Channel: The Kaʻū Calendar News Briefs, Hawaiʻi Island
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Ka‘ū News Briefs Thursday, September 28, 2017

Michael Newman, working with KUPU at Hawai‘i Volcanoes National Park. Photo from KUPU
ENCOURAGING YOUNG PEOPLE TO VISIT AND WORK IN NATIONAL PARKS was the subject of a public hearing yesterday in Washington, D.C., convened by Sen. Mazie Hirono. Witnesses included John Leong, Chief Executive Officer of KUPU, an AmeriCorps program that provides young people with service learning and educational opportunities through maintaining and preserving Hawai‘i’s natural resources.
     “The work being done to improve our national parks is a vehicle that is helping to unlock the potential in our youth and it’s really allowing them to explore careers in conservation. But, at the same time they are getting transferable job skills like leadership, communication, teamwork, responsibility, the value of hard work, and transferable technical skills that they can take with them throughout life,” said Leong.
National Parks Subcommittee Chairman Sen. Steve Daines, Sen. Mazie 
Hirono, and John Leong, of KUPU. Photo from Mazie Hirono
    Said Hirono, “While America is growing more diverse and urban, and younger generations are making up a greater share of the population, these trends are not reflected in visitors to our national parks. KUPU and programs like it are helping to fill this gap by training our keiki to become stewards of the ‘āina and serve our communities as Hawai‘i’s future conservationists.”
     Hirono also heard from leaders at the National Park Service and Niantic, the makers of Pokemon Go, regarding challenges and opportunities for national parks to engage the next generation of park visitors and conservation workers.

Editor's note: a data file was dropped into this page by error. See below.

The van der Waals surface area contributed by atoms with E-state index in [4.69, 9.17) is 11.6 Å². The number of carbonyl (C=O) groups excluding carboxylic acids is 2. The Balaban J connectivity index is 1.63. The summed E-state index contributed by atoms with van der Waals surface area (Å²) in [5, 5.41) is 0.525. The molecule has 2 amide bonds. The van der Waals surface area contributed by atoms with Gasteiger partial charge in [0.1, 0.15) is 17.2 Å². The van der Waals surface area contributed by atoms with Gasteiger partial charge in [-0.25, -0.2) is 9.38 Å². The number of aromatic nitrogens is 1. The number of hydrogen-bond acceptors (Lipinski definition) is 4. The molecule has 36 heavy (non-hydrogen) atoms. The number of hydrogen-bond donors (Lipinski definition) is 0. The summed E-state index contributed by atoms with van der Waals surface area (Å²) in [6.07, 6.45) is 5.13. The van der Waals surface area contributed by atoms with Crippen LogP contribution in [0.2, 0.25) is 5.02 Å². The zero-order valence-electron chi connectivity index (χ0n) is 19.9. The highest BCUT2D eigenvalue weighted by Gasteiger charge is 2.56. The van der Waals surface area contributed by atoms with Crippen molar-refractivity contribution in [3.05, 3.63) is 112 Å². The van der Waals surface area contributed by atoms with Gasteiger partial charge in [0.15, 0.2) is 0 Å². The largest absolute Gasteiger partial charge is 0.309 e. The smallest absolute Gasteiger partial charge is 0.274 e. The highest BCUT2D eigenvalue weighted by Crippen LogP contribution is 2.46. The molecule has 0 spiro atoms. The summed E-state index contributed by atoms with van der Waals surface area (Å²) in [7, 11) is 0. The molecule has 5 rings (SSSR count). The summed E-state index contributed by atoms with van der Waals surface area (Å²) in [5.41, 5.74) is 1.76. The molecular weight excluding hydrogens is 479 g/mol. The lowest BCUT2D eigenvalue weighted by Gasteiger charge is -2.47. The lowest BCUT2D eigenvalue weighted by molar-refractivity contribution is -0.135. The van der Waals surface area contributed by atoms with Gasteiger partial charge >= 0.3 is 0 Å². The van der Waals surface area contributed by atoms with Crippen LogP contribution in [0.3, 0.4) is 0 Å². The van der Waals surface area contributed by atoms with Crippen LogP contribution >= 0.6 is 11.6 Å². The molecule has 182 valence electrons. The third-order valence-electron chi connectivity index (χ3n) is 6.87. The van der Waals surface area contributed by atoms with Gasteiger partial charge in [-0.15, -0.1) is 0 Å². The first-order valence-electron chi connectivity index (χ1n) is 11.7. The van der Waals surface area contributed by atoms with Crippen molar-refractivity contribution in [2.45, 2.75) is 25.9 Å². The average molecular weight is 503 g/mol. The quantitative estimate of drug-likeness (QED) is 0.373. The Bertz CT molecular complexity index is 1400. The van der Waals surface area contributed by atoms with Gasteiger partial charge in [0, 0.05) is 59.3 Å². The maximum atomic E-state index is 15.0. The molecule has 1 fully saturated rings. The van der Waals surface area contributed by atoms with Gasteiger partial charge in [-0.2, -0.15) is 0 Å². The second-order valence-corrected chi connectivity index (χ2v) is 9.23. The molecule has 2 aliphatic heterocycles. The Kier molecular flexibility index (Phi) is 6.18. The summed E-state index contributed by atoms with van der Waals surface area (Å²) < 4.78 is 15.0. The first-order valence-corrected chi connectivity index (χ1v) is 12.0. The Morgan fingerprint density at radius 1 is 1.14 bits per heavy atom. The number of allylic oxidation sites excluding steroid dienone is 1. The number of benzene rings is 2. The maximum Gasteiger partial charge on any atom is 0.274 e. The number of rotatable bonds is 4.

According to a 2015 report, only seven percent of National Park Service employees were 29 or younger, while 75 percent were 40 or older. However, said Hirono, the Trump administration’s budget proposes a 13 percent cut to the NPS’s overall budget and an 11 percent cut to visitor services.
     A statement from Hirono's office noted that shte Senator, who is the Ranking Member of teh senate Energy and Natural Resouces Subcommittee on National Parks, "has been a strong advocate for federal funding to support workforce development for future leaders in conservation and to ensure that people of all ages have access to our national parks." In August, Hirono met with leaders and interns from KUPU and the state Department of Land & Natural Resources.
     Programs like KUPU help provide job training and opportunities for youth interested in pursuing
careers in conservation. As a result of this partnership, there are many DLNR workforce who are
KUPU corps members or alumni, Hirono stated.

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LOW INCOME HOUSING FOR NATIVE HAWAIIANS was on Rep. Tulsi Gabbard's agenda today when she joined a bipartisan coalition of lawmakers in introducing the reauthorization of the Native American Housing Assistance and Self Determination Act. She said it has empowered more than 1,400 low-income families in Hawaiʻi over the past two decades, along with native communities across the country. In addition to the introduction of the bill today in the House, U.S. Senator Tom Udall has also introduced companion language in the U.S. Senate.
    “Reauthorizing NAHASDA is critical to fulfill our nation’s trust responsibility to Native Americans, Alaska Natives, and Native Hawaiians. Safe, secure, and affordable housing is essential to the wellbeing of our country’s native people which leads to better health, education, and economic outcomes that strengthen native communities,” said Gabbard.
     “In Hawaiʻi, almost 30 percent of the homeless population is comprised of Native Hawaiians—a statistic that is far too high in the most prosperous country in the world. Reauthorizing NAHASDA provides needed financial support to native communities in Hawaiʻi and across the country. We must continue to fight for the programs that will improve housing and wellness resources for Native American, Alaska Native, and Native Hawaiian communities throughout the country,” said Gabbard.